English football set to boycott social media following racist online abuse

Clubs from the Premier League, the English Football League, the Women’s Super League and the Women’s Championship, as well as the game’s governing bodies and organizations such as Kick It Out, will deactivate their Facebook, Twitter and Instagram accounts from the 30 April to May 1.

In a joint statement, the group said the boycott hoped to “highlight that social media companies need to do more to eradicate hate online.”

“Social media is now unfortunately a regular vector of toxic abuse. Hate has become depressingly normalized, ”said Sanjay Bhandari, President of Kick It Out.

“This boycott signifies our collective anger at the damage this causes to the people who play, watch and work in the game.”

The joint statement also referred to an open letter signed by English football in February, which urged social media companies to quickly filter, block and remove offensive posts, while improving the account verification process.
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Many players have been targeted by racist abuse online.

Social media companies have been widely criticized for allowing racial abuse against footballers to continue on their platforms.

Many players have been victims of online abuse in recent weeks, including Liverpool team-mates Trent Alexander-Arnold and Naby Keita.

Asked about the recent announcement, a Twitter spokesperson said: “Racist behavior, abuse and harassment have absolutely no place in our service and alongside our football partners we condemn racism in all cases. its forms.

“We are steadfast in our commitment to ensuring that the conversation about football on our service is safe for fans, players and everyone involved in the game.”

Facebook, the owner of Instagram, said it was “determined to tackle hate and racism on our platform, but we also know these issues are bigger than us, so we look forward to continuing our work with them. industry partners to tackle the problem – both on and off-line. “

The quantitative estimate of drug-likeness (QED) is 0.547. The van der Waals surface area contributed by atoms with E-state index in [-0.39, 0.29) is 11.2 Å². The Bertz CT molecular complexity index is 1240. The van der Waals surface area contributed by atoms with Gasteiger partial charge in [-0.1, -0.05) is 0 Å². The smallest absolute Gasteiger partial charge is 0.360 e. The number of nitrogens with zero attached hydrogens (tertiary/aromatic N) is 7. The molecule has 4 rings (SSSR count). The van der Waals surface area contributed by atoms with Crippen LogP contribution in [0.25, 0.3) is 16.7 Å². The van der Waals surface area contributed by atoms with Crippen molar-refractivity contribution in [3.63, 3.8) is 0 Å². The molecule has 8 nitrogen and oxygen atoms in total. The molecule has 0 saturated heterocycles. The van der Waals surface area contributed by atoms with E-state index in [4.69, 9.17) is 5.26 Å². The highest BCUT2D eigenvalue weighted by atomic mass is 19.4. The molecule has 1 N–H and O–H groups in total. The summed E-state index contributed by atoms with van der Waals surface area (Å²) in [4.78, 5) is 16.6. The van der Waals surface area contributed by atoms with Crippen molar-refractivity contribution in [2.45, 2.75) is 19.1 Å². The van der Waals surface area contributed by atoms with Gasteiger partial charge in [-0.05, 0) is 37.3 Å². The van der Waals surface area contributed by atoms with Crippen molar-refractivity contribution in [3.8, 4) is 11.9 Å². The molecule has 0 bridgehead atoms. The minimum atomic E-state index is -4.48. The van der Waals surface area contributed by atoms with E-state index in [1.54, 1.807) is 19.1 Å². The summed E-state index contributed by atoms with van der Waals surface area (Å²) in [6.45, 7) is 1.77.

Instagram recently launched a new tool that would automatically filter out abusive posts from accounts that users didn’t know about.

Earlier this month, championship club Swansea City and players at Scottish Premiership club Rangers boycotted social media for a week after their stars were targeted online.

Former Arsenal striker Thierry Henry has also announced that he will step down from his accounts until social media companies do more to stop online abuse.

Speaking to CNN Sport, Henry said social media is “not a safe place and it is not a safe environment.”

He continued, “I wanted to take a position saying that this is an important tool that unfortunately some people turn into a weapon because they can hide behind a fake account.”

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‘About the weather’

The announcement by English football was welcomed by players, with Sheffield United striker David McGoldrick telling Sky Sports it was “about time” for more to be done.

The group also urged the UK government to pass legislation “to make social media companies more accountable for what happens on their platforms.”

Edleen John, FA Director of International Relations, Corporate Affairs and Co-Partner for Equality, Diversity and Inclusion, added: “It is simply unacceptable that people in English football and society in general continue to be subjected to discriminatory online abuse on a daily basis, with no real consequences for perpetrators.

“This needs to change quickly, and we continue to urge social media companies to act now to resolve this issue.”

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